As a general rule, engaging is the higher-order action. It takes more effort and potentially yields greater benefits. I appreciate that direct engagement is not always possible or preferable and I often choose not to engage in my own life. That said, when we choose to avoid direct engagement, I do think we miss a massive opportunity to learn, both individually, and collectively. It feels like society continuously reinforces the message that direct engagement is undesirable. Instead, we are encouraged to ignore the offense, or we are...
When was the last time you were offended? We’ve all had this experience and it’s never fun. How did things turn out? How is your relationship with the offending party now? Is there any residual resentment? Probably.
On two occasions last week I had someone tell me they were offended by something that someone else had said. As an outside observer, neither of the situations struck me as particularly offensive, yet I could see the fire these events had stoked within my conversation partners.
I asked my conversation partners whether they planned to do anything about the situation. Neither of them planned to follow up with the offending party. I find this heartbreaking. In both cases, relationships have suffered, and there’s no plan to repair the damage. There’s a good chance the people who committed the offenses are not even aware that something is amiss.
The more I thought about these two situations, the more something became clear to me. I see a...
Are you an artist? What would change about your work if you thought of yourself as one? A few things, I suspect.
For one, that word, “work,” would take on an entirely different meaning. Most of us live with a distinct boundary between work and, well, life. Not so for the artist. There’s nothing to balance. It’s all one harmonious flow. It’s all life.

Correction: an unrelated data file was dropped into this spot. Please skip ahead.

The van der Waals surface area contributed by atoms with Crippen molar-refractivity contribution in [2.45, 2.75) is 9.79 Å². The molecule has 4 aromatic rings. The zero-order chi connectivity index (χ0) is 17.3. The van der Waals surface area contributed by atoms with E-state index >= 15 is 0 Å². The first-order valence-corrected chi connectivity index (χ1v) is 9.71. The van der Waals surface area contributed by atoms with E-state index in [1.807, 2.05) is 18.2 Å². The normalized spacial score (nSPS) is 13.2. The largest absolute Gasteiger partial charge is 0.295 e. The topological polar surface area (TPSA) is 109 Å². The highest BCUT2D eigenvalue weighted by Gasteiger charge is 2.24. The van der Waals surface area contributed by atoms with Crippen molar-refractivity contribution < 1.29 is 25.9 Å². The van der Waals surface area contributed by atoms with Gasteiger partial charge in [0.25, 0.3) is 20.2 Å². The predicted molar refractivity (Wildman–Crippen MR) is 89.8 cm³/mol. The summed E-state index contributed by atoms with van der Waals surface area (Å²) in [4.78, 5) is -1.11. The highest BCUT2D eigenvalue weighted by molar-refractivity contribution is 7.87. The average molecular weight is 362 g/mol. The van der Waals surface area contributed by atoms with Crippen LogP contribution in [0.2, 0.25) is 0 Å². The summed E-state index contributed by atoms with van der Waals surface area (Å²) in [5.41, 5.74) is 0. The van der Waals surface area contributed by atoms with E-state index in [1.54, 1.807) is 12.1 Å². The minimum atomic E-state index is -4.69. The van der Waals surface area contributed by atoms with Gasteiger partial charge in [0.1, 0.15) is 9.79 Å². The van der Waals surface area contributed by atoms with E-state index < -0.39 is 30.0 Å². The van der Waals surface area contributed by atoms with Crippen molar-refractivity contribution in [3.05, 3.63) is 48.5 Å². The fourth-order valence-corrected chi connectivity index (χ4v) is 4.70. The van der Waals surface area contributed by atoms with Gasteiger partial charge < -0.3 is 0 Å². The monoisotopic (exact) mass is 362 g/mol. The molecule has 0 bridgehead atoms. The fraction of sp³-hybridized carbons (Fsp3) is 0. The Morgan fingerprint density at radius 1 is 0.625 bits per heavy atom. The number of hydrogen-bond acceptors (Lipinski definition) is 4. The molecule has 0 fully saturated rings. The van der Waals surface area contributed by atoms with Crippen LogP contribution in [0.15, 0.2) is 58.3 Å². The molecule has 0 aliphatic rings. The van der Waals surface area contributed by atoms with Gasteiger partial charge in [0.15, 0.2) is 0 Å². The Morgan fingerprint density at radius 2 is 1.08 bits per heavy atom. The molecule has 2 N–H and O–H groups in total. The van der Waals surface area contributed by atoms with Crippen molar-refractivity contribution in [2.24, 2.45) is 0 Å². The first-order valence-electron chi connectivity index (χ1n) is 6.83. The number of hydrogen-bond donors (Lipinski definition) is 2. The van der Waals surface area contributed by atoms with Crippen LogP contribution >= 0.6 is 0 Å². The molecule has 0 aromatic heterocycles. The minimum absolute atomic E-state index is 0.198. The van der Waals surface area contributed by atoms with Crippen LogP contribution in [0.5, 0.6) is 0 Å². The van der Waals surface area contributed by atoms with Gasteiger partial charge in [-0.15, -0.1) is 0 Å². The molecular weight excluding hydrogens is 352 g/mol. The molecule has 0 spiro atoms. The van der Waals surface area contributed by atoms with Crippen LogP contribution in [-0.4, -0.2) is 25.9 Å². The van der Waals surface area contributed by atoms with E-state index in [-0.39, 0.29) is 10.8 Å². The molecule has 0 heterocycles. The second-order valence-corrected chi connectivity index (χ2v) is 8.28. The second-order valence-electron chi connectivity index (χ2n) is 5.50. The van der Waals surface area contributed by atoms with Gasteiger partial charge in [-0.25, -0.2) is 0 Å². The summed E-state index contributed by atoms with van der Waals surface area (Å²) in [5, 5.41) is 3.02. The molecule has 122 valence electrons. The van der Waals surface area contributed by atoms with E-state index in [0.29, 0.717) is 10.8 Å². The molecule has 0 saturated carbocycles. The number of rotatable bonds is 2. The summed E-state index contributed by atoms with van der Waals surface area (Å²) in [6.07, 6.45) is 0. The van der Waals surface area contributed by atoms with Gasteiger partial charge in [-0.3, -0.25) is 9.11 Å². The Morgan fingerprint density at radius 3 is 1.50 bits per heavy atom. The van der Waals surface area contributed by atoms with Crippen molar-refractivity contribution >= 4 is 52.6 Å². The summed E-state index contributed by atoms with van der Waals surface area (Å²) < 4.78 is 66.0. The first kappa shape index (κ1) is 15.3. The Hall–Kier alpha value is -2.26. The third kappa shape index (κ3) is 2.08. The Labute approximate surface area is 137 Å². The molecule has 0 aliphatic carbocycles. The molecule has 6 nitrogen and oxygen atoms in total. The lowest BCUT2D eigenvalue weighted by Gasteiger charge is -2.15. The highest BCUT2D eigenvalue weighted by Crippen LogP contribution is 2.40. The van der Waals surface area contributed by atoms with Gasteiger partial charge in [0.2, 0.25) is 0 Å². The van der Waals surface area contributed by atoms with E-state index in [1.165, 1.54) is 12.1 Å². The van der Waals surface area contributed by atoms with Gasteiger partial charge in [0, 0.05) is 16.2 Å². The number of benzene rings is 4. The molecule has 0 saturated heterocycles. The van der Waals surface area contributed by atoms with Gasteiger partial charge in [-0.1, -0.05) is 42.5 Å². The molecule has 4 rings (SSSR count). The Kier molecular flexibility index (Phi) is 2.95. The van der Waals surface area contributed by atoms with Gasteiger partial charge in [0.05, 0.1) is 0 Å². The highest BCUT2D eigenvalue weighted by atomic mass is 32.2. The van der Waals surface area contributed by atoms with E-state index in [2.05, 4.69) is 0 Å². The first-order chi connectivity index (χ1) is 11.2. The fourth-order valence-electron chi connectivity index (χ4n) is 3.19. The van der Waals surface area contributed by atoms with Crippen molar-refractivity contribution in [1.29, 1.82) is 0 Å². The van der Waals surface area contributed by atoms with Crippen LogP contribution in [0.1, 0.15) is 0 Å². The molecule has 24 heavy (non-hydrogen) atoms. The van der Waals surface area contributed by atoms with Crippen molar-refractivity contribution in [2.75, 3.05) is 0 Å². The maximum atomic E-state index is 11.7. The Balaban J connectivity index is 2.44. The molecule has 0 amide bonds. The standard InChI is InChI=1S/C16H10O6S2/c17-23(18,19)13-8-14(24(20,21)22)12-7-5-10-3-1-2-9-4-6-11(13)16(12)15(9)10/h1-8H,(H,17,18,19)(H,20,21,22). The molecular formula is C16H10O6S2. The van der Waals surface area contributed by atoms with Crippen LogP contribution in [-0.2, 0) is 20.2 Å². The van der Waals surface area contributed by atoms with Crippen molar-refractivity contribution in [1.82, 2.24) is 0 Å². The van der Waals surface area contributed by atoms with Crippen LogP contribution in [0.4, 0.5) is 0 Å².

Of course, you’ll hear artists talk about their “work,” but they are talking about something different. The artist isn’t talking about some “obligation” they have to fill for 40+ hours a week to put food on the table. To the artist, “work” refers to the moments when the artist is engaged in deeply intentional expression.
Can you feel the difference?
What else would change if you were an artist? The reason for work would be different. Work would still be necessary, but for very different reasons. Most of us have to work because someone has to pay the...
The other day a friend and respected colleague posed an interesting question to me … isn’t feeling “stuck” part of the normal change process and therefore not something that we should try to escape?
I believe her question points to a larger problem … our unwillingness to honor the full range of feelings, emotions, and experiences that we all have through the course of our lives. We love the good stuff, but when bad stuff happens, we try to get away as quickly as possible. There are some serious flaws in this approach.
On a personal level, if we are unwilling to experience certain emotions and feelings, we are dooming ourselves to experience them all the time. It’s like when someone tells you not to think of a pink elephant and suddenly the pink elephant appears. Pain, suffering, sadness, anger, and fear are inevitable parts of life. Trying to eliminate the darker experiences will cause you to notice them even more. On top of that,...
We’ve all made bad decisions and, whether we believe it or not, we’ve made many-fold more good decisions over the course of our life. Why is it so hard to learn from those experiences and apply them to make us more effective right now?
I think the problem is that most of us don’t have an explicit process for analyzing our past decisions. We just hope the lessons are already running on our brains like some kind of an automatic software update. Is this really the best strategy?
Most of us know the experience of making the same mistakes that we know we’ve made in the past. And, from time to time, most of us struggle with important decisions, second-guessing ourselves and holding our decision-making to an impossibly high standard. We know logically that we’re good decision-makers, but in the moment, it certainly doesn’t feel that way. We need a new strategy.
The US military has a formalized strategy for using past experiences to accelerate...